16th July 2011
Somerset Vernacular Buildings
Susan Shaw is a leading light in the Somerset Vernacular Buildings Research Group. Susan's highly rational argument for the study of vernacular buildings is that "they are still standing". Why go scrabbling around in the mud when a standing vernacular building has so much to tell us? its very structure and form contains so much information about its inhabitants and social life over a period of centuries.
Susan's definition of a vernacular building included the following points: the use of local materials, built in a local style, by local craftsmen according to traditional plans. As a cut off period she suggested the time of the Tithe maps, around 1840, when, with the coming of the railways there began an acceleration in communication which led to the breakdown of localism and the importing of people, material and ideas from distant parts of the country. She went on to describe a few of the Group's activities, including the establishment of a dating series for timber used in Somerset houses. Samples ranging from 1278 to 1885 were used and these led in turn to a set of dating techniques based on form alone.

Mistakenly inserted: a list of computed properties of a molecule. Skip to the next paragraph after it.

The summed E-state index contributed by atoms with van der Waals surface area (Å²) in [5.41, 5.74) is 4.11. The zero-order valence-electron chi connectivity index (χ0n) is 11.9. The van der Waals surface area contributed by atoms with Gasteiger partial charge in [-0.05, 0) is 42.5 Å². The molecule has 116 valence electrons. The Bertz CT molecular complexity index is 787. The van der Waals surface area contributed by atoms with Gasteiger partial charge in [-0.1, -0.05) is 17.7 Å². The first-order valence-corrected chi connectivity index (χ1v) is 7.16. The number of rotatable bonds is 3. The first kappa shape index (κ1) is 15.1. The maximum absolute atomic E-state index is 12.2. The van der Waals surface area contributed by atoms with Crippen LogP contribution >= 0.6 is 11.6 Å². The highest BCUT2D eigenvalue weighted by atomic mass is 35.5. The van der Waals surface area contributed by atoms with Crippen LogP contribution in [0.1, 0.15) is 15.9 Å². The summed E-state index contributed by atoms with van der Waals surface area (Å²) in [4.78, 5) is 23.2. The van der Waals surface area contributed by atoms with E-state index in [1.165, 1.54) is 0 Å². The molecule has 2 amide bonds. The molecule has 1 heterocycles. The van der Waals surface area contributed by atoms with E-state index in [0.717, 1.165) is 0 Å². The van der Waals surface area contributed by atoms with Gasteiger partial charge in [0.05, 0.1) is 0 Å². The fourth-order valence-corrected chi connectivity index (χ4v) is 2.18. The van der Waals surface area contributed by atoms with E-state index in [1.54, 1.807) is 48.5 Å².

Susan communicated with real passion the thrill of discovery and the solving of mysteries at Weston Farmhouse in Barton (North Somerset), at Stogursey and at Compton Dundon. She reminded us of work in progress including some quite close to home, that of the Winscombe Project, of which Mick Aston is involved.